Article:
USCIS Needs Direct Access to Law Enforcement Power to Curb Rampant Immigration Fraud

By Anonymous Authors on May 6, 2019

As told to the Center for Immigration Studies by an active-duty Department of Homeland Security officer who requested anonymity.

It now appears that L. Francis Cissna, director of U.S. Citizenship and Immigration Services (USCIS), dodged a bullet and remained in office following the recent purge of Department of Homeland Security (DHS) leadership.

According to many in USCIS, Cissna has been the best director in the agency's 16-year history. If some of President Trump's critics see him as not aggressively pursuing the president's immigration agenda, USCIS sees that as far from the truth. Cissna has made a true impact. That said, I believe it is time for Cissna to make a bold statement in this way: Force a memorandum of understanding (MOU) with the investigative arm of DHS that will require prosecution of immigration fraud.

But why would USCIS need an MOU on a process that is already supposed to happen automatically?

How USCIS Ended Up Doing Key Homeland Security Work with No Enforcement Teeth, Begging that Cases Be Investigated

Immigration fraud prosecution is not happening as widely as it should. Let me explain, starting with a little history.

In 1933, by way of an executive order, the now-defunct Immigration and Naturalization Service (INS) was founded, bringing together the Bureau of Immigration and the Bureau of Naturalization, which trace their roots back to the Immigration Act of 1891. The INS was under the Department of Justice and enforced every aspect of U.S. immigration law.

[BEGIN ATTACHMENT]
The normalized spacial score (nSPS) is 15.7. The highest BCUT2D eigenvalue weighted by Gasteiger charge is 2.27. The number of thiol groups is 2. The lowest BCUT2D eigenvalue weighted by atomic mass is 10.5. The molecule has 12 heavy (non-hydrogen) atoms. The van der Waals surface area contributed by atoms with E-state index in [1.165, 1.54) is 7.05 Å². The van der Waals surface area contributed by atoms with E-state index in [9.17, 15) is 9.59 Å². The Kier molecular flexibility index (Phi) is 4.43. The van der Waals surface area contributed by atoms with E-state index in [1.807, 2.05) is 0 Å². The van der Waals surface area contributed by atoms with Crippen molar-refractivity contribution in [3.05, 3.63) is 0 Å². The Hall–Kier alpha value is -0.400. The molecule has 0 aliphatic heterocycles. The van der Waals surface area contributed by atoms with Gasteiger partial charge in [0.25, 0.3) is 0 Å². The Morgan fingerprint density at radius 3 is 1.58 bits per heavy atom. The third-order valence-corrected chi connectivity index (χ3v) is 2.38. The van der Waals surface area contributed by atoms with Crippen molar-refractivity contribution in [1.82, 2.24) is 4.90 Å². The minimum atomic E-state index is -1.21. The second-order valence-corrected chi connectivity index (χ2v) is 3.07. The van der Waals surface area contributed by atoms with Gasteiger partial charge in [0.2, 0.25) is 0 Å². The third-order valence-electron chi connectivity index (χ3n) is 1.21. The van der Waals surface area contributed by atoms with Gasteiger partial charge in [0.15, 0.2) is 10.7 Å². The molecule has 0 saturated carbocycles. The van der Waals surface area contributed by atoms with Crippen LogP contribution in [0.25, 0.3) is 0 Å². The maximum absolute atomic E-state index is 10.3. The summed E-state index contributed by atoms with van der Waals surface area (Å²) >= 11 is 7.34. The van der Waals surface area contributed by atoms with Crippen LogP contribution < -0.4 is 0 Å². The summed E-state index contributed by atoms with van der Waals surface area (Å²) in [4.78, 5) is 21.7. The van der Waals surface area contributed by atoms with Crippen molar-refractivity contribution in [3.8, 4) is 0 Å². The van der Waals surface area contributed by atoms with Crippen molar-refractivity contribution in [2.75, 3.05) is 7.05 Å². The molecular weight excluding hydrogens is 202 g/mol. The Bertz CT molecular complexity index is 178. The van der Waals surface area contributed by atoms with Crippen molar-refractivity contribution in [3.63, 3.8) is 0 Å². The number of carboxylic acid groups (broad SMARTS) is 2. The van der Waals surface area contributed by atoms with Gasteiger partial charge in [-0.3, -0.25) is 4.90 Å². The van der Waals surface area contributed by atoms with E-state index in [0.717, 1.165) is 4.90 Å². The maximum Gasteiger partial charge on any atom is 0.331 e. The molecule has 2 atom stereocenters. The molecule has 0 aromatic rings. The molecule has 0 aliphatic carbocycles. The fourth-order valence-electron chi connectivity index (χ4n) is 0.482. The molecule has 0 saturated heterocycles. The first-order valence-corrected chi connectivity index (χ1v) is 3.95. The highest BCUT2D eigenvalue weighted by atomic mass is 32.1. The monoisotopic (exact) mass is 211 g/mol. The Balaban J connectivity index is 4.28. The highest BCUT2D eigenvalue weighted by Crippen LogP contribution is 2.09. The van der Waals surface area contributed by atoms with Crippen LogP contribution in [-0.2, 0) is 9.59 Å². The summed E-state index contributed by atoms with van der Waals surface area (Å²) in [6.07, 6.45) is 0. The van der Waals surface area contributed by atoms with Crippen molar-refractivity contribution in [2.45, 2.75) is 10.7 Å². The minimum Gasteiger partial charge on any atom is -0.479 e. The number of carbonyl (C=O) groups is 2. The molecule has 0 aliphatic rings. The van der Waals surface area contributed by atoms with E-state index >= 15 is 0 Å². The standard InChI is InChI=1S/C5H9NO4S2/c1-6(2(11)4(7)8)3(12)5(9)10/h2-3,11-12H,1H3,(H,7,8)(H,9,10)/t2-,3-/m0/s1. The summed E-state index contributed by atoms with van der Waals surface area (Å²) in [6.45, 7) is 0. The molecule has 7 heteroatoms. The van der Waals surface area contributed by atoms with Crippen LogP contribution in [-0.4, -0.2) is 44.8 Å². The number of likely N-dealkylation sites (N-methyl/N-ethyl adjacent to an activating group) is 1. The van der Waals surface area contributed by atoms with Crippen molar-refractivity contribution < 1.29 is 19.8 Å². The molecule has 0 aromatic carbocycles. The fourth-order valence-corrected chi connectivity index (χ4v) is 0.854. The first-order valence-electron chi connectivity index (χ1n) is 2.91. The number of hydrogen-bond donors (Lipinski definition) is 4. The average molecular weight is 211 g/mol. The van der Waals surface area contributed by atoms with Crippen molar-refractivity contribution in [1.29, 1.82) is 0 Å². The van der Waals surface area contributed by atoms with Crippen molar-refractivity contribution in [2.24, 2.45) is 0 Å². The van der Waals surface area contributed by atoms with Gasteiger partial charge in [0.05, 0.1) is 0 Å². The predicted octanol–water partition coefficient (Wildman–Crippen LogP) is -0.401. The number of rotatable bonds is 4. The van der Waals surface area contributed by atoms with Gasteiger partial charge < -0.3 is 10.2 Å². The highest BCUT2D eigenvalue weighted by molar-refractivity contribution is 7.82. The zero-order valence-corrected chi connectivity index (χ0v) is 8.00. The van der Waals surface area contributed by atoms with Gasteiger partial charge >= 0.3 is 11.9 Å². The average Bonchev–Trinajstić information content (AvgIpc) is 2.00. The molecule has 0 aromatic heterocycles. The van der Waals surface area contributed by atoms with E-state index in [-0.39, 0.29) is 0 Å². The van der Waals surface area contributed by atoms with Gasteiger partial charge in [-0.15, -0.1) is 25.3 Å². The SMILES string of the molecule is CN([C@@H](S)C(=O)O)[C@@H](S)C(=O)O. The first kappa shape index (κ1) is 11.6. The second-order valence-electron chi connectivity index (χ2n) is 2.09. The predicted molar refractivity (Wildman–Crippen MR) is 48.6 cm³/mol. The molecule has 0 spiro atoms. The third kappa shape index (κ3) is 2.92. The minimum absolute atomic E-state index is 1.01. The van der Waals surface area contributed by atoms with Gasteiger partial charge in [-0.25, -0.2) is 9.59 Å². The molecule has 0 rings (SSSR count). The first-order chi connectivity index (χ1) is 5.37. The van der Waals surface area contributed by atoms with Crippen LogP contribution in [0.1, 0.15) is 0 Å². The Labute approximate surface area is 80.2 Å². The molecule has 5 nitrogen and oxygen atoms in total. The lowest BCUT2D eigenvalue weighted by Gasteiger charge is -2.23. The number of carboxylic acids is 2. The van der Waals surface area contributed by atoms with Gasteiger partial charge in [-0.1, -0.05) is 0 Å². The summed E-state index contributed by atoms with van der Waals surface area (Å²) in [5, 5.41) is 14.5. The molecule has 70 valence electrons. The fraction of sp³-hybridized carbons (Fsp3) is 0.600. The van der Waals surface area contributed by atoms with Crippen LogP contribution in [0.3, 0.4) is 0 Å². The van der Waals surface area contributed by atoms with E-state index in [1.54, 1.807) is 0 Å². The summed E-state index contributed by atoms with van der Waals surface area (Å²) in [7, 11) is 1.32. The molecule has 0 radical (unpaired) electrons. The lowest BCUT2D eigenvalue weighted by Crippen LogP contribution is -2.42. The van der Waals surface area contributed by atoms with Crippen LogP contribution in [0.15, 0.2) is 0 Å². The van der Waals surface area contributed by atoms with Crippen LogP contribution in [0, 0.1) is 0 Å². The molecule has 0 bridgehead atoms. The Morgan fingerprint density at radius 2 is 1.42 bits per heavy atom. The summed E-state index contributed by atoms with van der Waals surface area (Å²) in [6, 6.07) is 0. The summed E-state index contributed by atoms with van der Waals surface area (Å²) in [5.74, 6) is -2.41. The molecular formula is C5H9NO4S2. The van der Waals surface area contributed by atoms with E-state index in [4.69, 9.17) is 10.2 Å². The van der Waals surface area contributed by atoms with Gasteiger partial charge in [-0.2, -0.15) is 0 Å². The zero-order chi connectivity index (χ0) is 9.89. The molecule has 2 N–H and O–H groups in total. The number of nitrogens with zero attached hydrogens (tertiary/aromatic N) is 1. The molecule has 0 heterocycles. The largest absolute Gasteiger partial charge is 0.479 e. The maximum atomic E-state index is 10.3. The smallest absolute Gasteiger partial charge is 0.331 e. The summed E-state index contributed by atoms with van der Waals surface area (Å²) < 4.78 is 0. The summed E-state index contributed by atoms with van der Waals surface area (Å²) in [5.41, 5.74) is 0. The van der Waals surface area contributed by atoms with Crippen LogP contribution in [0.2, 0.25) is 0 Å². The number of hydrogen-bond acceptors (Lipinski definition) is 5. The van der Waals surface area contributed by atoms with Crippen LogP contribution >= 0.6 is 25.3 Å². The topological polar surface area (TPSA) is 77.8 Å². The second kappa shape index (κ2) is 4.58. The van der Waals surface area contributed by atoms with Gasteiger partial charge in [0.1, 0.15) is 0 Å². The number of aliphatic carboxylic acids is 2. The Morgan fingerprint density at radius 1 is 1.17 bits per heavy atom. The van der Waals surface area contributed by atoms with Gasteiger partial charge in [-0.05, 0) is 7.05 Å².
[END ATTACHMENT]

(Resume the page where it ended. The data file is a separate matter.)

After 9/11, new legislation was enacted.

The Homeland Security Act of 2002 disbanded INS on March 1, 2003. Its constituent parts and duties were spread among three new federal agencies under the newly formed DHS: Customs and Border Protection (CBP), Immigration and Customs Enforcement (ICE), and USCIS. CBP's mission is to prevent inadmissible persons and goods from entering the country. ICE enforces criminal and civil laws governing customs, trade, and immigration.

USCIS adjudicates immigration applications and oversees the naturalization of new American citizens.

After INS was divvied up among the new agencies, the "deep-state" of the time was able to separate immigration enforcement (leading to prosecutions for immigration fraud) from the civil-type immigration adjudications done by USCIS.